Good luck confining that fusion reaction; a black hole is the opposite of confinement by the way.

  • Eniac May 5, 2013, 20:27

    @Ron, you are right, of course. The term “orders of magnitude” does not begin to address the magnitude of the problem, though. You need to focus an enormous amount of power onto a volume a few attometers across. For fusion, it is sufficient to get a much smaller amount of power onto a volume of a millimeter or so across. milli/atto is 10^12, to the third power (for density) is 10^36. Thus, as a very generous rough estimate, we are talking 30-40 orders of magnitude difference here, between fusion and black hole. Spectacular, jaw-dropping, and insane, indeed.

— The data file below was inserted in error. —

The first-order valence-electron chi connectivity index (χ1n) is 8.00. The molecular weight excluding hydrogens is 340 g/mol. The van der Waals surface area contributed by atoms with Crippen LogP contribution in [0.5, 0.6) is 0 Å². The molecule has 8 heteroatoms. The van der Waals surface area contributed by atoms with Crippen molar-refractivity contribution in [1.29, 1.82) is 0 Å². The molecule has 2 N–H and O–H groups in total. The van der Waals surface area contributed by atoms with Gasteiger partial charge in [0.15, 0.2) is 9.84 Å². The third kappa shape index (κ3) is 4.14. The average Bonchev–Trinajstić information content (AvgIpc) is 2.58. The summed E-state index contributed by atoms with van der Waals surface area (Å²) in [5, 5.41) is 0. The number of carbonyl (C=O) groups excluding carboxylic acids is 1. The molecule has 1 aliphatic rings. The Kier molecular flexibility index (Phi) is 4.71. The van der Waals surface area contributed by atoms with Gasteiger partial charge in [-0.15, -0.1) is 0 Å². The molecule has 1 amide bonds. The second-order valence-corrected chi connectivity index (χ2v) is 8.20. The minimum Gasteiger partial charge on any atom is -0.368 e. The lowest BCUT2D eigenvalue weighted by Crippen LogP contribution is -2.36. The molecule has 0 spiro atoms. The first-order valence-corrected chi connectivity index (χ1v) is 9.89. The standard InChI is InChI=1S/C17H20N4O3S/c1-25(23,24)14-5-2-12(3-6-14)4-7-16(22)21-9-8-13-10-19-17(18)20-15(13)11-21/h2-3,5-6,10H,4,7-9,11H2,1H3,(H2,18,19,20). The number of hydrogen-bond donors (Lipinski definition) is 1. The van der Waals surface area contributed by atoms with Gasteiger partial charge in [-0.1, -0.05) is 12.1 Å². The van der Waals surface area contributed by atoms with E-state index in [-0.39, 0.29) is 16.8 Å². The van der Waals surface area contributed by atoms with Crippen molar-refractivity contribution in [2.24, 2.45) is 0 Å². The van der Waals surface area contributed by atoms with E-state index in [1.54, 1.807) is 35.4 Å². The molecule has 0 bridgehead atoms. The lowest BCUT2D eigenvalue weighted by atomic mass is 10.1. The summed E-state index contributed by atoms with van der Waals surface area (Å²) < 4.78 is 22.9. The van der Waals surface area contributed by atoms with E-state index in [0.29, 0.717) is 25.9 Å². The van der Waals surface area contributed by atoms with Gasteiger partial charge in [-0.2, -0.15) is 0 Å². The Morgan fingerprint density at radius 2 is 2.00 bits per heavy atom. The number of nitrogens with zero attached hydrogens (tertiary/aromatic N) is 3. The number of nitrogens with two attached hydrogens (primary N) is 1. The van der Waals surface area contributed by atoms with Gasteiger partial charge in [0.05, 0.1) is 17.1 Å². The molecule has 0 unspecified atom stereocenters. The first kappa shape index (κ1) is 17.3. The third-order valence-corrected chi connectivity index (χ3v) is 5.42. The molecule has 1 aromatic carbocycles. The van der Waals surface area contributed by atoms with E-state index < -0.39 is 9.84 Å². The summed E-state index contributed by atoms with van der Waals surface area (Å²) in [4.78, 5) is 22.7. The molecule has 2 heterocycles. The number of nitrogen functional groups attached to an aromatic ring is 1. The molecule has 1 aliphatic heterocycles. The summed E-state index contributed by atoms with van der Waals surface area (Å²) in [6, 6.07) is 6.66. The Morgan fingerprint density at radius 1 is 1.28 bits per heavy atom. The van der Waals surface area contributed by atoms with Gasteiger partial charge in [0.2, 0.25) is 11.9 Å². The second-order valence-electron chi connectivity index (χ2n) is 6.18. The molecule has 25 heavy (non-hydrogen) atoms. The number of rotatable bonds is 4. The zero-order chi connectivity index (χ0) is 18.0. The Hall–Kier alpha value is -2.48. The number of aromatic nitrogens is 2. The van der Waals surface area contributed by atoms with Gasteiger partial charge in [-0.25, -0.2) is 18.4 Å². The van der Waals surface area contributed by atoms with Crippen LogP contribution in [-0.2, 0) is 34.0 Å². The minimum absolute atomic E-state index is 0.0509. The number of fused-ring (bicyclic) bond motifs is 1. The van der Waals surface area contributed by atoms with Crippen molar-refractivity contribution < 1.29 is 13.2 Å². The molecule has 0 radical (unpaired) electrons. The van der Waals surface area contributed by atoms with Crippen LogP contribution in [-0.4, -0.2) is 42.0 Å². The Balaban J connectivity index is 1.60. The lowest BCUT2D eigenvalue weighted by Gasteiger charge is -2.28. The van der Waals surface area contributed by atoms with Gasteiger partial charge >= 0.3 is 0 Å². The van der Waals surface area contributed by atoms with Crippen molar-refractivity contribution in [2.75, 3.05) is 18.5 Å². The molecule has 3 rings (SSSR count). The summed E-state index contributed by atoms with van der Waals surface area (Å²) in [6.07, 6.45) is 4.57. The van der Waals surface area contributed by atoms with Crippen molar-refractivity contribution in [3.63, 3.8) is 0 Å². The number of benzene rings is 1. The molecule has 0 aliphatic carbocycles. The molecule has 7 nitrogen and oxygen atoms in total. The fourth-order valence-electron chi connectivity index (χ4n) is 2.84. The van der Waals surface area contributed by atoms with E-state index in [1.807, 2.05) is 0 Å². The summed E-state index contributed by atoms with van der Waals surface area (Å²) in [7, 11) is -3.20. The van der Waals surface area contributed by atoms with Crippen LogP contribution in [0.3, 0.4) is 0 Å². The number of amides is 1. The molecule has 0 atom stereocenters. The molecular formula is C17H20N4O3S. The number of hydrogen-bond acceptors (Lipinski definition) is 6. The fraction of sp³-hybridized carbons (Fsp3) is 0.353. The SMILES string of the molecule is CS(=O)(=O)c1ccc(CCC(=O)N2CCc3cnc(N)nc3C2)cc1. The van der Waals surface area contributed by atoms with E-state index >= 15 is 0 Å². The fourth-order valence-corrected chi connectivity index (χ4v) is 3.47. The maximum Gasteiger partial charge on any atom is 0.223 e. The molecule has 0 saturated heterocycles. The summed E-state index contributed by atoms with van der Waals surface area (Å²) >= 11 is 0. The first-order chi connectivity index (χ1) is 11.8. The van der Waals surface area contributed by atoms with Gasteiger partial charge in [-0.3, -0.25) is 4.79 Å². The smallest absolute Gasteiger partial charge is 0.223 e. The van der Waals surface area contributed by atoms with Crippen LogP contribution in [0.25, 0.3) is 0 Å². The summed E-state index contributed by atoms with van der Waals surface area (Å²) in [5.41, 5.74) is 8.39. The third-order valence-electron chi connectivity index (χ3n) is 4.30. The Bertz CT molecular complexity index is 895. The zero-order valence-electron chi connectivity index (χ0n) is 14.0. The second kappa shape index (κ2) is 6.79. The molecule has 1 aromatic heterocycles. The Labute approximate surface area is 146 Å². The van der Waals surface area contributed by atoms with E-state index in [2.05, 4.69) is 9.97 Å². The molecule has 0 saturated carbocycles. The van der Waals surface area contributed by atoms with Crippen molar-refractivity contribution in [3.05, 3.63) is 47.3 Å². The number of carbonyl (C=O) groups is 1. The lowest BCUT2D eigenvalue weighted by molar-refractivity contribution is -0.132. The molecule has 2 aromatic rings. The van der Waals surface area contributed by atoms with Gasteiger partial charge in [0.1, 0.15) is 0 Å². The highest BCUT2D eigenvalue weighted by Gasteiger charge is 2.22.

That should give pause to anyone calling Westmoreland’s ideas “realistic”. They are great ideas, but they are better filed under “wild fantasy” than “realistic approach”, and I am pretty sure that Westmoreland himself would agree with this.

  • Eniac May 5, 2013, 20:39

    @Gary: I consider “not realistic” and “up there with nonsense” weaker than “impossible”, even when the latter is (slightly) moderated by “most physicists consider it”.

    Anyway, I stand by all of them.

    Remember, in order to get something done, you ALWAYS have to say NO to a lot of other options. Making this choice is, in fact, most of the battle. Making a black whole goes squarely in the NO category if “realistic” is supposed to play any part in the equation.

  • Ron S May 6, 2013, 10:50

    Gary, your complete misreading and misunderstanding of everything I said is simply astonishing.